Public Accounts Committee report must be a wake-up call on police funding


Layla Moran is calling on the Government to “get a grip” of police funding, as the cross-party group of MPs she is a member of found that public confidence has been ‘severely dented’ due to funding cuts.

The influential cross-party Public Accounts Committee – which scrutinises government spending and value for money for the taxpayer – has today published its report into the financial sustainability of polices forces in England and Wales.

The committee concludes that:

- Public confidence ‘severely dented’ as forces reprioritise work in response to funding cuts

- The Home Office needs to improve its understanding of the demands on police – and act on it

- The police funding formula must be reviewed urgently and replaced as soon as possible

MPs found that funding for police forces is down by nearly a fifth since 2010-11 and there are nearly a fifth fewer officers and staff – leading to cuts in areas such as neighbourhood policing meaning fewer officers on the street.

As a result, public confidence in the police is declining and officers’ personal resilience is under pressure with this reduction in visibility.

Violent crime and sexual offences have increased and forces are dealing with more incidents which are not crime related, at the same time as coping with fewer frontline staff. Forces are feeling the pressure of ‘cost shunting’ as cuts to other areas of public spending, such as health, are passed onto policing because it is so often the first line of response.

MPs on the committee said that the Home Office are “not showing strategic leadership of the policing system and has acted too slowly in response to known financial sustainability problems” and that the current police funding formula is “unfit for purpose”.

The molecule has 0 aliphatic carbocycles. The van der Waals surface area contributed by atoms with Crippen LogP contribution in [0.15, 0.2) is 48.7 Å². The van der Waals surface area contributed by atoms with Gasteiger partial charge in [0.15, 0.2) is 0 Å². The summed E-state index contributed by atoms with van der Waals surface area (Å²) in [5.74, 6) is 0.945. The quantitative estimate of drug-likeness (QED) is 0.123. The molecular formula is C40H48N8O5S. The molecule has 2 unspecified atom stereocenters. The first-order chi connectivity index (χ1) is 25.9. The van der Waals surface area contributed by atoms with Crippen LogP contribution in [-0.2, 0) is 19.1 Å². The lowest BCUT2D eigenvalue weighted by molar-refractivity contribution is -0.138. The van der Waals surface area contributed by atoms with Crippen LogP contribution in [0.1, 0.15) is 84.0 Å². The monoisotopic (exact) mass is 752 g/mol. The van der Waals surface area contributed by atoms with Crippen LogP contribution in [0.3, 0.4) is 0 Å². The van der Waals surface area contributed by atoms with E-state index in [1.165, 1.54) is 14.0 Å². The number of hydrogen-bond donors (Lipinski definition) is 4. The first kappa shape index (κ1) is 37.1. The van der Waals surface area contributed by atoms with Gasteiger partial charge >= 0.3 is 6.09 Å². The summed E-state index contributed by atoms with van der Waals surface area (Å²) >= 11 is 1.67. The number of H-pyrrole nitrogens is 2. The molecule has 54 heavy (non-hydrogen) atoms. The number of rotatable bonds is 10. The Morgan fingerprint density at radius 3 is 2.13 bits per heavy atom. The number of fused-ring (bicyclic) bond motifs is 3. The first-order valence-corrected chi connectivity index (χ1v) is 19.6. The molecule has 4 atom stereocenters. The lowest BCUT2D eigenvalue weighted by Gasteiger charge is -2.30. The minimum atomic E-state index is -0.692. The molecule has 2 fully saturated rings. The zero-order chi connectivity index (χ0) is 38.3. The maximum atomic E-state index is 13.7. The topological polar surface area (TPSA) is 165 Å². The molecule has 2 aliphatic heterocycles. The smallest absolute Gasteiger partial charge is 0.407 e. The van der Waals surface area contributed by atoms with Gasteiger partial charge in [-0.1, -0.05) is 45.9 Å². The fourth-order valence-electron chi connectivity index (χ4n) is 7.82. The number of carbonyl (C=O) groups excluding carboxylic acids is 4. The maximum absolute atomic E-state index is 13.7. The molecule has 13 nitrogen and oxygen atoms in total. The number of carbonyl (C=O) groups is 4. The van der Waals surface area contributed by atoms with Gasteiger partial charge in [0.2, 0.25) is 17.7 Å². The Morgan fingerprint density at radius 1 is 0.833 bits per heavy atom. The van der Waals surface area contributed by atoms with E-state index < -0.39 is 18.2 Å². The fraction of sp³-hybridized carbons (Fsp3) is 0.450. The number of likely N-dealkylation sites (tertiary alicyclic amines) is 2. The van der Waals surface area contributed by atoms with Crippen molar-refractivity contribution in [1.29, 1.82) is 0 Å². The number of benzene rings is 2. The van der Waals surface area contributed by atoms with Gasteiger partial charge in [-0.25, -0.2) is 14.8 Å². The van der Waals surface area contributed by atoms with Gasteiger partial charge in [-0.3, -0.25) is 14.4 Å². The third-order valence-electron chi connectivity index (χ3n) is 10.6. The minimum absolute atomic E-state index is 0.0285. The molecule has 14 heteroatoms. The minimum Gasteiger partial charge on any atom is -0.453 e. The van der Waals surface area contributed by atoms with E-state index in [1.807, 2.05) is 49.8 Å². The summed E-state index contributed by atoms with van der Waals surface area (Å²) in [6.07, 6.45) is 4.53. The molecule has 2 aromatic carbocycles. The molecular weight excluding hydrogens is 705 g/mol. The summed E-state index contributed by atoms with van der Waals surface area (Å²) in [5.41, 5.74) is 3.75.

The Thames Valley force has seen a 15% reduction in overall funding since 2010/11.

Public Accounts Committee member Layla Moran commented:

“Our report makes really damning reading. Across the country we see fewer police on the streets having to deal with growing demands on the force, including dealing with issues like mental health crises because cuts elsewhere mean there is no-one else to pick up the pieces.

“Residents across Oxford, Abingdon and Kidlington recognise the amazing work being done by Thames Valley officers - but they are understandably concerned about cuts to local policing and want to see the police have the funding they need to boost community confidence.

“The Committee found that the Government hasn’t got a clue about how much funding police forces need to do their jobs. The Home Secretary must – as a matter of urgency – get a grip, start listening to local police officers in Oxfordshire and across the Thames Valley and give our police the funding they need to keep us safe.

"The Government talk about investing more money in policing but this is only because Police and Crime Commissioners have increased their share of the council tax, meaning hard-pressed local residents are having to stump up the extra cash needed to keep the police on our streets.

“Our police need more resources now, not just warm words, and this cannot just be done by hiking up the Police and Crime Commissioners’ part of the council tax year after year.”

Commenting on recent comments by Police Commissioner Anthony Stansfeld that Thames Valley Police are being dragged away from ‘real crime’ by an increase in reporting of hate crime, Layla said:

“This cross-party report proves that the failings by the Conservative Police Commissioner’s own Government are to blame for the thin blue line getting even thinner. The Government can, should and must give forces enough resources to investigate all crimes properly. Insinuating that people reporting hate crimes are to blame is shameful and irresponsible, when the real reason is a lack of funding for and understanding of police forces from the Home Office.”


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